Publisher: Zondervan
ISBN-10: 0310201209
ISBN-13: 978-0310201205

About the Book

Book 2 of the Fire of Heaven series

Some say Brandon Martus has a mysterious ability to see into the future, to experience what scientists refer to as a “higher dimension.” Others insist he is simply a troubled young man plagued by the accidental death of his little sister. 

It isn’t until he teams up with Sarah Weintraub, the ambitious but haunted neurobiologist, that a far deeper secret unfolds. Utilizing the latest discoveries in brain research and quantum physics, the two carefully wind their way through a treacherous maze of human greed and supernatural encounters that are both legitimate and counterfeit — until they finally discover the astonishing truth about Brandon Martus.

From the author of the best-selling Blood of Heaven comes a captivating scientific and supernatural thriller. Threshold takes the reader from the mountains of Nepal to the heartland of America, through the deceptions of hell and into the hands of Jesus Christ, in a carefully researched, thought-provoking, and thoroughly electrifying journey.

Threshold Reviews

It’s an amazing book. It doesn’t “pretty” things up, but rather tells us how things really are. This book is for the reader that enjoys suspense and drama.
Melayni Manitoba
Brandon Martus is a confused young man struggling to cope with his unresolved grief over his sister’s death and his father’s paralysis. Then Martus meets neurobiologist Sarah Winerraub, who is performing research into parapsychology at the Moran Research In town. Winerraub believes Martus has extrasensory abilities and coerces him into participating in her research. She is at first thrilled when he shows intense psychic abilities. Soon, however, both Martus and Winerraub find themselves in a fight between good and evil. Myers’s (Blood of Heaven, Zondervan, 1996) exciting thriller pits the supernatural against the power of true faith and raises some interesting questions about the power of the unknown. A strong choice.
Library Journal


C H A P T E R 1

Brandon hated it. How many years had they been pulling these stupid pranks? Three? Four? Ever since they were seniors in high school. Sure, it was fun back then, back when they were kids. But now it was getting old. Real old.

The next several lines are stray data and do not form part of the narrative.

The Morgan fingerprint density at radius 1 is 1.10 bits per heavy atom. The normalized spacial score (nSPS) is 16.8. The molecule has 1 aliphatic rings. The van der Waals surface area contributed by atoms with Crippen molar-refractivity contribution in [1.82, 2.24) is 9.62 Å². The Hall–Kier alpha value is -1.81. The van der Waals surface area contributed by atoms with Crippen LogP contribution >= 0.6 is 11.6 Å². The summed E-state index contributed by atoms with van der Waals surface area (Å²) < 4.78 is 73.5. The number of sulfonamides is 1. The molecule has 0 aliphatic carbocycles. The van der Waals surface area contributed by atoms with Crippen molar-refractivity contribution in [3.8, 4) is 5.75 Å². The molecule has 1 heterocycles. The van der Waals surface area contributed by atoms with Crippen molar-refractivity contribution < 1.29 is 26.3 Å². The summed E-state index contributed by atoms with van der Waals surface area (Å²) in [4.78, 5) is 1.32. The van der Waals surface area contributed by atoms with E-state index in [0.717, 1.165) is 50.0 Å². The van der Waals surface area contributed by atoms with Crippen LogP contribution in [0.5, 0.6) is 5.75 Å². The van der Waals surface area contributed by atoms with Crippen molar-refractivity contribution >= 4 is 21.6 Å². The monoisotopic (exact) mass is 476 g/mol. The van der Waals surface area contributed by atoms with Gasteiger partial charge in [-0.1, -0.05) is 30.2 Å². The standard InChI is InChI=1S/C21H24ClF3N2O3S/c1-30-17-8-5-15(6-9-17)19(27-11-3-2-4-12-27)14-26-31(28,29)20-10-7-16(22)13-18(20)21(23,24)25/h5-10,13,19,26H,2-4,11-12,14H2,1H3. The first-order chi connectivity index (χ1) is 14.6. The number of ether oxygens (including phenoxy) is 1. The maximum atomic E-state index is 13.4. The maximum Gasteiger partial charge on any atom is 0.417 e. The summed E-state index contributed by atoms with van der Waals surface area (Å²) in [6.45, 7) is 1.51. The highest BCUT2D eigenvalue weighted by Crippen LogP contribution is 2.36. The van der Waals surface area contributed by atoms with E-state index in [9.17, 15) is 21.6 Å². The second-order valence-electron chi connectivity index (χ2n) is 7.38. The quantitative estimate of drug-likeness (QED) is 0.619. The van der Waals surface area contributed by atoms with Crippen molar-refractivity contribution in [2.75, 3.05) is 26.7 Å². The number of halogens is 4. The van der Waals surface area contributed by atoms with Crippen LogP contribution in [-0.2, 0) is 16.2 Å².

But not for Frank. Frank thrived on it.

Brandon stood alone, inside the giant trophy case. With a roll of gray duct tape in hand he carefully worked his way past the cups, plaques, signed bats, tournament balls, pennants, group photos, silver plates, silver bowls, and other awards on display. Bethel Lake Country Club prided itself on its members’ athletic prowess. And if you

couldn’t tell it by their arrogance, you could see it in the new trophy room they were about to dedicate—a room complete with this enormous, dust-proof trophy case that covered nearly the entire front wall.

Frank was right about one thing. Pride and pretension like this couldn’t go unrewarded. They owed it to their people. They owed it to the Townies.

Brandon tossed back his long, dark hair and knelt. He yanked off a sizable strip of duct tape and ran it along the seam, right where the clear Plexiglas wall of the trophy case met the floor. He carefully sealed it so no water would leak through.

Meanwhile, behind the back wall of the case, Del gave the Black and Decker drill the workout of its life as it moaned and groaned in his incapable hands.

“You’re pushing too hard,” Frank’s voice whispered from behind the wall.

“No way,” Del’s voice answered.

Brandon glanced over his shoulder at the back of the case; the thick cherry wood bulged under Del’s pressure. There was more moaning and groaning from the drill until the head of the bit popped through the wood, followed by the rest of the shank.

Then the drill stopped. Then started again. Then stopped. It was jammed.

Another start. Another stop.

Hoping to loosen it, Del began to wiggle the drill back and forth.

“Stop!” Frank’s voice whispered. “You’re going to break it, you’re going to break the—”


Too late. The bit had broken off in the wall.

In the adjacent room, Tom Henderson, a twenty-oneyear- old Aryan dream, complete with blond hair and blue eyes,

listened to a pompous master of ceremonies delivering another pompous speech. Tom stood with the forty or fifty other firm-bodied club members as the emcee continued his jibes at the locals:

“. . . can well remember when we first entered these events seven, eight years back. Why, no one ever gave a thought to Bethel Lake—unless, of course, they found themselves downwind of the hog farms.”

Henderson and the crowd chuckled condescendingly. They always chuckled condescendingly when it came to Bethel Lake—at least the Bethel Lake that existed before they had moved in and started taking over. The old Bethel Lake of corn farmers and hog raisers, along with the usual variety of hicks and poor-as-dirt mobile-home owners who prided themselves on being called Townies.

But now things were changing. Henderson could see it every time he came back home from college. Cornfields were giving way to golf courses; three-quarter-ton pickups with gun racks were being replaced by four-wheeler yuppie mobiles. There was even talk of remodeling the bowling alley and turning it into a megabookstore with espresso bar.